Howard Crosby (minister)
Howard Crosby (27 February 1826 – 1891) was an American Presbyterian preacher, scholar and professor, great-grandson of Judge Joseph Crosby of Massachusetts and of Gen. William Floyd of New York, a signer of the U.S. Declaration of Independence, and the father of Ernest Howard Crosby, and a relative of Fanny Crosby. Crosby was also a descendant of Rip Van Dam and Matthias Nicoll. 
Crosby was born in New York City in 1826. He graduated in 1844 from New York University where he was one of the founding fathers of the Gamma Chapter of the Delta Phi Fraternity, and became professor of Greek at NYU in 1851. In 1859, he was appointed professor of Greek at Rutgers College, New Brunswick, New Jersey, where two years later he was ordained pastor of the First Presbyterian Church of New Brunswick. From 1863 until his death he was pastor of Fourth Avenue Presbyterian Church, New York.
From 1870 to 1881 Crosby was chancellor of New York University, then known as the University of the City of New York.
He was one of the American revisers of the English version of the New Testament. Crosby took a prominent part in politics. He urged to excise reform and opposed total abstinence. He was one of the founders and the first president of the New York Society for the Prevention of Crime, and pleaded for better management of Indian affairs and international copyright. Among his publications are The Lands of the Moslem (1851), Bible Companion (1870), Jesus: His Life and Works (1871), True Temperance Reform (1879), True Humanity of Christ (1880), and commentaries on the book of Joshua (1875), Nehemiah (1877) and the New Testament (1885).
He was also president of the American Philological Association and in 1871 gave a presidential address, excerpted in the Proceedings of the American Philological Association.
“Linguistics or philology may be considered either as a science or as a philosophy. Under the first aspect we may gain some idea of its extent by thinking of the vast number of languages which are to be investigated, not only those now spoken, but also many of which we have but the fossils. It touches here psychology and history, and enables us to know the unseen. A linguistic criticism is the source of all true commentary. By philology we can reconstruct prehistoric man, and read the history of times before the Olympiads and Nabonassar. Languages are never lost. By this science, the original unity of the human race is already nearly proved….Again philology as a philosophy speculates on the value of language to man, and its relations to his mind. These speculations are not to be confounded with the facts of the science….Every profound thinker has found himself fettered by language. Hence disputes and misunderstandings have arisen. Also in poetry, in devotion, in music, language is shown to be imperfect; it can never be made sufficient for the whole realm of thought. Man in his development, must have a nobler and fuller language than he has to-day. This may be in a new creation with spiritual bodies.”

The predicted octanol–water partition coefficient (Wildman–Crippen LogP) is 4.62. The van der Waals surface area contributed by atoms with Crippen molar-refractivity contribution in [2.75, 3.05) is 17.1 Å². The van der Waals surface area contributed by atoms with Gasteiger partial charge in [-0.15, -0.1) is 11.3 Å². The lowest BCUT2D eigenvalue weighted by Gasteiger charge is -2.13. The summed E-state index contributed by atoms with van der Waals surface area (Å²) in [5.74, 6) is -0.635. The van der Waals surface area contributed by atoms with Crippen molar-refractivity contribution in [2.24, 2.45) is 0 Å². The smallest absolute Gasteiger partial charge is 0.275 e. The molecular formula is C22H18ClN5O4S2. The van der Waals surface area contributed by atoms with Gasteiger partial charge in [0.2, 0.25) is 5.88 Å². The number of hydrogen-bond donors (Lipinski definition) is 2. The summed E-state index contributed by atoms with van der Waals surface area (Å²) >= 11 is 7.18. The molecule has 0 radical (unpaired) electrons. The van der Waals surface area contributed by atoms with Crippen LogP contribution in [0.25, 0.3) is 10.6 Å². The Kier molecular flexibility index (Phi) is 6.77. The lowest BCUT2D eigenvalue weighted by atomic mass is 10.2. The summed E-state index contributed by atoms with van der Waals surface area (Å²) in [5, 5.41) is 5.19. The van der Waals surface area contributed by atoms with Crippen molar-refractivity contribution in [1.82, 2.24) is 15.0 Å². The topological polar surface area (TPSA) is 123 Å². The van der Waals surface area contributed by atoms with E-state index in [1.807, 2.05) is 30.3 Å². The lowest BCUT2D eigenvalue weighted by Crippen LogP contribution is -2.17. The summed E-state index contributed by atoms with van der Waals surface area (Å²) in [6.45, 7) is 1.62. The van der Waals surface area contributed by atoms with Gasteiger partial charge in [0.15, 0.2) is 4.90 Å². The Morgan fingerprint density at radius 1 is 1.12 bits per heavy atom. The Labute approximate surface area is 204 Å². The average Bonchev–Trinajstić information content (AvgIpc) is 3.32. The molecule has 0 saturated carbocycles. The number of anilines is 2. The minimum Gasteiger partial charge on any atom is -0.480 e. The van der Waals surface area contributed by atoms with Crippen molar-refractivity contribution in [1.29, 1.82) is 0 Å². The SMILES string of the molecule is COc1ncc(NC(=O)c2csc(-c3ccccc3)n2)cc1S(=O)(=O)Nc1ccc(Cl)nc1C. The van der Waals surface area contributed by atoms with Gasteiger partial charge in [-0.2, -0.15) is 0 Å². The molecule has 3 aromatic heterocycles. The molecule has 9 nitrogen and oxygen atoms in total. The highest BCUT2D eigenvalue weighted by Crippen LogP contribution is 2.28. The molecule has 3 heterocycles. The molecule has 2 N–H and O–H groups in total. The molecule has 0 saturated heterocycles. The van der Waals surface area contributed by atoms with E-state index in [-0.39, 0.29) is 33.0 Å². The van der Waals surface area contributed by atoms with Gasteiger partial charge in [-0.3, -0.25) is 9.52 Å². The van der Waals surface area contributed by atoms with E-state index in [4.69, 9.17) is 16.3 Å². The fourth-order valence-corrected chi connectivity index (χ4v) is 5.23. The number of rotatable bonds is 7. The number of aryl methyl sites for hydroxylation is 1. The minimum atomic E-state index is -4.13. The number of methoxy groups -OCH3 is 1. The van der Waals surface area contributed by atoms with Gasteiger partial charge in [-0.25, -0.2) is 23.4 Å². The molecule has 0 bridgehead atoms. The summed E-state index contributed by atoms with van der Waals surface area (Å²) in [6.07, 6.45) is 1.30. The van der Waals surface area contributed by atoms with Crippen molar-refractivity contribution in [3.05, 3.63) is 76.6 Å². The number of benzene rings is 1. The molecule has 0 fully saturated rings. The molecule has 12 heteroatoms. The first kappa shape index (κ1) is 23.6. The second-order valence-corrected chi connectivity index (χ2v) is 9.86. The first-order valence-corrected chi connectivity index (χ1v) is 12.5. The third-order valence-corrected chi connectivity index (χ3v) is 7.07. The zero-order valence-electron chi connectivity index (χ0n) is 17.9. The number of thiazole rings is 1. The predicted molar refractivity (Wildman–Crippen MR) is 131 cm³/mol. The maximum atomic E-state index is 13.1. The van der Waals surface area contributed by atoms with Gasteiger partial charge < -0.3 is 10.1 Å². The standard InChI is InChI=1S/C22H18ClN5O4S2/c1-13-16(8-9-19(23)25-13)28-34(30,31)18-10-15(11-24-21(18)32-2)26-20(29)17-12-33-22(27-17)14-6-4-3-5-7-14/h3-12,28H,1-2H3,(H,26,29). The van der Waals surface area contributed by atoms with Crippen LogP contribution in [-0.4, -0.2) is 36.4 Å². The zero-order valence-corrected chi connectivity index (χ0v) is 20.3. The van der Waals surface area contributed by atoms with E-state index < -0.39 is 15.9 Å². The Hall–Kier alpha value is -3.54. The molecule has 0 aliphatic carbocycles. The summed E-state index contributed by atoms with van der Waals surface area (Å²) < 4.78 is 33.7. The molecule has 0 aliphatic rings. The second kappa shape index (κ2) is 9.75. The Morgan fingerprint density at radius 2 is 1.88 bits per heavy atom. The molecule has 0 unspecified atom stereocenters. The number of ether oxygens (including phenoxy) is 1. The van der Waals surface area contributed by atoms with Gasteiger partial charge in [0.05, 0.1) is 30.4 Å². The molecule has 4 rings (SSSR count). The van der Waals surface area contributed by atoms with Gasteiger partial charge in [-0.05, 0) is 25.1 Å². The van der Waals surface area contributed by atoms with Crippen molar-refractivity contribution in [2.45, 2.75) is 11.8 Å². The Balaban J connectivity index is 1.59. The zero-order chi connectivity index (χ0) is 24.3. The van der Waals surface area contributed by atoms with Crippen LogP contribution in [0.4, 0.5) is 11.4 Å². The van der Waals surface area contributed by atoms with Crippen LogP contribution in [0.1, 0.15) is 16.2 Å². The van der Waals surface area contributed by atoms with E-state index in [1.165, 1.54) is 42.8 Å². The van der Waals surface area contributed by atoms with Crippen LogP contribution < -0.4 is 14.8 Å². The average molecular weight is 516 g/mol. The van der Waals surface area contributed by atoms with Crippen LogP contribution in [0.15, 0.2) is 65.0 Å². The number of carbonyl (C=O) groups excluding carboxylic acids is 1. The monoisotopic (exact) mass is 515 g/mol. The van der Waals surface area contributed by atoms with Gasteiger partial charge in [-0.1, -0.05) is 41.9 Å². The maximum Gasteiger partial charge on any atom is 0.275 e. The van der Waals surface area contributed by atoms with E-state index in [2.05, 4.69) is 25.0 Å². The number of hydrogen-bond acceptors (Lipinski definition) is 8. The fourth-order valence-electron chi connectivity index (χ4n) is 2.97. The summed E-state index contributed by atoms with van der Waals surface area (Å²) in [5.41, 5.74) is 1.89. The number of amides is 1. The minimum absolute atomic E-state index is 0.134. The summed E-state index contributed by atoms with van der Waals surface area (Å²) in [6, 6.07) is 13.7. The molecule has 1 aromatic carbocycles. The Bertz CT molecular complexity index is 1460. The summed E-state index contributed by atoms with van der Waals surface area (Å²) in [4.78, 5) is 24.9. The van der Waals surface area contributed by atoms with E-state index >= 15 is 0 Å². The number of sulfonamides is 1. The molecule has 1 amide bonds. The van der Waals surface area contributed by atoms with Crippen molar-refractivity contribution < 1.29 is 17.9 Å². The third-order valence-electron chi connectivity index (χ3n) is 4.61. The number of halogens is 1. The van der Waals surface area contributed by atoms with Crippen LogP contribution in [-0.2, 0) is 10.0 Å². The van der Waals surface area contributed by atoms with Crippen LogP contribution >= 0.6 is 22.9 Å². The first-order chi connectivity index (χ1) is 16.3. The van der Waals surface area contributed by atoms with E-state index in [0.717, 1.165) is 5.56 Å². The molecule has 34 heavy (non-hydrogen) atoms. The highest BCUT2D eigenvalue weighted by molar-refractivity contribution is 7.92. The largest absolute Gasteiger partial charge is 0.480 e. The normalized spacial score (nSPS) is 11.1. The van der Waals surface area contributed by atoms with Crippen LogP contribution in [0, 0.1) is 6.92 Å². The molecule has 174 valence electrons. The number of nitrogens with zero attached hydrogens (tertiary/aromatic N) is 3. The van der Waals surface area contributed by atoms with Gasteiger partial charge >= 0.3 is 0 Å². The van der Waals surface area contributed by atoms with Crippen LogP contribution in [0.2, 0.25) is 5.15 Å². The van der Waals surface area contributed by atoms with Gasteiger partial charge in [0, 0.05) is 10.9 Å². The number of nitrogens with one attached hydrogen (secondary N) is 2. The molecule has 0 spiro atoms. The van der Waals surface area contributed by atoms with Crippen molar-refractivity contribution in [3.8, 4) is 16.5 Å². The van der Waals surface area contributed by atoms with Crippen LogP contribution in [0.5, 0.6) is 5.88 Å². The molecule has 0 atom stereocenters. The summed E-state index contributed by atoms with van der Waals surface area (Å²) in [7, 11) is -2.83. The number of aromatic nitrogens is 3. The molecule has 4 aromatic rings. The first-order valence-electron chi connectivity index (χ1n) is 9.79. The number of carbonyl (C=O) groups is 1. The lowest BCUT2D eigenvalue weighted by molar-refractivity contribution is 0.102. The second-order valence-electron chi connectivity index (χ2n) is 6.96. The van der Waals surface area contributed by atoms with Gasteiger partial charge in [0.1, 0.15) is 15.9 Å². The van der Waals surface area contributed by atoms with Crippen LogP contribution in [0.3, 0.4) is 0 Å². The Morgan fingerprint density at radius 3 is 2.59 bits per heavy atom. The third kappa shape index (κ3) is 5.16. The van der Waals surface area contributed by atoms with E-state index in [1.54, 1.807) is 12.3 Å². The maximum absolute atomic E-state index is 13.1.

The President, in conclusion, referred to the field of American languages as especially open to the researches of the Association, suggesting its division into sections and the organization of local branches (Crosby 1871: 8, quotation marks in the original).
From 1872 to 1880 Crosby was a member of the New Testament Company of the American Revision Committee.
- Ralph E. Luker, The Social Gospel in Black and White: American Racial Reform, 1885-1912 (UNC Press Books, 1998):242.
- Derby, George and White, James Terry. The National Cyclopædia of American Biography, Volume 10, 1900, page 61
- Broadway Presbyterian Church history page
- Derby and White, page 61
| President of New York University
The Rev. Samuel J. Niccolls
| Moderator of the 85th General Assembly of the Presbyterian Church in the United States of America
The Rev. Samuel J. Wilson
- Howard Crosby at the Database of Classical Scholars
- This article incorporates text from a publication now in the public domain: Chisholm, Hugh, ed. (1911). "Crosby, Howard". Encyclopædia Britannica. 7 (11th ed.). Cambridge University Press. p. 505.
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